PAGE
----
News Releases from Headquarters›Chemical Safety and Pollution Prevention (OCSPP)
EPA Announces Guidance to Waive Toxicity Tests on Animal Skin
Proposed guidance is expected to save up to 750 animals from unnecessary testing annually
WASHINGTON (October 7, 2020) — Today, the U.S. Environmental Protection Agency (EPA) is continuing to follow through on EPA Administrator Andrew Wheeler’s commitment to reduce animal testing by seeking public comment on draft guidance that would allow researchers to forego testing chemicals on animal skin in certain circumstances to determine whether pesticides lead to adverse effects.
“This proposed guidance is a great example of how we can continue to protect human health and the environment and make science-based decisions about pesticide registrations without needing to conduct unnecessary tests on the skin of animals,” said EPA Administrator Andrew Wheeler. “Today’s action puts EPA on a path of eliminating the need for all mammal testing by 2035.”
“With this draft policy the Agency continues to make real progress in reducing animal testing requirements, saving animals and resources while maintaining environmental and human health protections,” said Physicians Committee for Responsible Medicine Vice President for Research Policy Kristie Sullivan. “The Physicians Committee encourages companies to consider this draft guidance to avoid dermal toxicity tests and thanks those involved in this analysis and resulting policy.”
The proposed dermal toxicity guidance would allow waivers for studies on single-active ingredients used to develop end use products to apply for waivers. In developing the guidance, EPA conducted a retrospective analysis and concluded that its requirements for such studies provides little to no added value in regulatory decision making. This guidance, when finalized, is expected to save up to 750 test animals annually from unnecessary testing as well as EPA, industry and laboratory resources.
EPA will take comments on the proposed guidance for 30 days after publication in the Federal Register. Comments can be submitted online at http://www.regulations.gov (Docket ID No. EPA-HQ-OPP-2016-0093). After carefully considering public input, EPA will finalize the Guidance.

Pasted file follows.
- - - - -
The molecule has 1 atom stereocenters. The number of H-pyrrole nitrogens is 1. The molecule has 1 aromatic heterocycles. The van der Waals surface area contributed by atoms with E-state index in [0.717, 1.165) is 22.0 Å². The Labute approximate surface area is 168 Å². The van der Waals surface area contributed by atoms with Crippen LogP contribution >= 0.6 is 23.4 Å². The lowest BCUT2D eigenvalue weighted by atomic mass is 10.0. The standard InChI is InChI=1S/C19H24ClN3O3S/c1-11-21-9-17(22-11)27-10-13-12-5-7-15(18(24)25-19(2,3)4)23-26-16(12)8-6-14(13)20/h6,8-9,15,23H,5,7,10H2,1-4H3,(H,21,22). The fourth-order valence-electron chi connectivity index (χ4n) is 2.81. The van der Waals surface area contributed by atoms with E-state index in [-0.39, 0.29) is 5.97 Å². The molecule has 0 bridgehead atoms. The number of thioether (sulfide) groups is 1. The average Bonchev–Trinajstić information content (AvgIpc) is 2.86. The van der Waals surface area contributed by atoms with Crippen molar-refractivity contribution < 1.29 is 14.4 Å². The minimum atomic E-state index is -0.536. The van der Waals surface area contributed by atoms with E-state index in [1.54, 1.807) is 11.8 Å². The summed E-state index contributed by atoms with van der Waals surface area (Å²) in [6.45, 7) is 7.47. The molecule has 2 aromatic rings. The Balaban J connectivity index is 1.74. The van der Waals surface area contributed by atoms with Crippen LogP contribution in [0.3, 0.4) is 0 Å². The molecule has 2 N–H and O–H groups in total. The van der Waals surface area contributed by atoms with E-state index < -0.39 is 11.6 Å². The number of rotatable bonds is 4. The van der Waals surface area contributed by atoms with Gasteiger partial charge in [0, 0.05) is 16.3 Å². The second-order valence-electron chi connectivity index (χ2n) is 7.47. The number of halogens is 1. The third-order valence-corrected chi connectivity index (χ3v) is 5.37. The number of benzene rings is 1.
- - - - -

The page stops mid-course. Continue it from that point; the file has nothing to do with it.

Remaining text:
In addition, EPA has launched a new webpage that provides metrics and strategies for reducing and replacing animal testing, including links and resources to all pertinent guidance and workplans tied to the larger Toxicology in the 21st Century Initiative across the federal government.
In September 2019, Administrator Wheeler issued a directive calling for the Agency to reduce animal testing and funding 30 percent by 2025 and eliminate it by 2035. To support these efforts:
- In September 2019, EPA announced $4.25 million in funding for five universities to research and develop alternative test methods for evaluating chemical safety.
- In December 2019, EPA convened a conference for achieving reduced animal testing in chemical safety research and updated its list of NAMs that could be used in the agency's work under the amended Toxic Substances Control Act , including adding 21 new test guidelines related to health and ecological effects and six additional EPA policies that reduce the use of animal testing.
- In June 2020, released a NAMs workplan in June that details how the Agency plans to develop, test and apply chemical safety testing approaches without the use of animals.
- In February 2020, issued a policy waiving the testing of pesticides on birds when the additional information is unnecessary to support a pesticide registration decision, expected to save 720 test animals annually.
- In July 2020, announced new guidance to reduce unnecessary testing on fish , expected to save 240 test animals annually.
EPA will host its Second Annual Conference on the State of the Science on Development and Use of New Approach Methods (NAMs) for Chemical Safety Testing virtually on October 19 and 20, 2020.
To learn more about EPA efforts to reduce animal testing, visit: https://www.epa.gov/research/efforts-reduce-animal-testing-epa.